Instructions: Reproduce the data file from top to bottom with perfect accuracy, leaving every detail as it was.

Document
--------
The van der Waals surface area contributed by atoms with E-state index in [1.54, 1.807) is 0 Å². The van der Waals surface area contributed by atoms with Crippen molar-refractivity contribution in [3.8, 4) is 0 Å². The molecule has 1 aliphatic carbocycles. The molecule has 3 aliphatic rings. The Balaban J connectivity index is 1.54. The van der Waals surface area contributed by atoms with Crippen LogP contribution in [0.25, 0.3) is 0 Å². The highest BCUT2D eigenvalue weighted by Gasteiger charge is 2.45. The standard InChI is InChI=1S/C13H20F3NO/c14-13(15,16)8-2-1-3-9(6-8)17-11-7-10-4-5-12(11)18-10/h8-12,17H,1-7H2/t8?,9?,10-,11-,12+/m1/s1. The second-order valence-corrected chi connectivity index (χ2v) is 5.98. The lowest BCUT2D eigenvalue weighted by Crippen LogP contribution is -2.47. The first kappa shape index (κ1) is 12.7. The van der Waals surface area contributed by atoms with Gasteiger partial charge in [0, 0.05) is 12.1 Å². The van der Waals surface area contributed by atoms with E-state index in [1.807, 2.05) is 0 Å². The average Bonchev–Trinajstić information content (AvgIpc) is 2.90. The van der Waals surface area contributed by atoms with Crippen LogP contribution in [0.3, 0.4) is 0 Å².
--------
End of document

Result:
The van der Waals surface area contributed by atoms with E-state index in [1.54, 1.807) is 0 Å². The van der Waals surface area contributed by atoms with Crippen molar-refractivity contribution in [3.8, 4) is 0 Å². The molecule has 1 aliphatic carbocycles. The molecule has 3 aliphatic rings. The Balaban J connectivity index is 1.54. The van der Waals surface area contributed by atoms with Crippen LogP contribution in [0.25, 0.3) is 0 Å². The highest BCUT2D eigenvalue weighted by Gasteiger charge is 2.45. The standard InChI is InChI=1S/C13H20F3NO/c14-13(15,16)8-2-1-3-9(6-8)17-11-7-10-4-5-12(11)18-10/h8-12,17H,1-7H2/t8?,9?,10-,11-,12+/m1/s1. The second-order valence-corrected chi connectivity index (χ2v) is 5.98. The lowest BCUT2D eigenvalue weighted by Crippen LogP contribution is -2.47. The first kappa shape index (κ1) is 12.7. The van der Waals surface area contributed by atoms with Gasteiger partial charge in [0, 0.05) is 12.1 Å². The van der Waals surface area contributed by atoms with E-state index in [1.807, 2.05) is 0 Å². The average Bonchev–Trinajstić information content (AvgIpc) is 2.90. The van der Waals surface area contributed by atoms with Crippen LogP contribution in [0.3, 0.4) is 0 Å².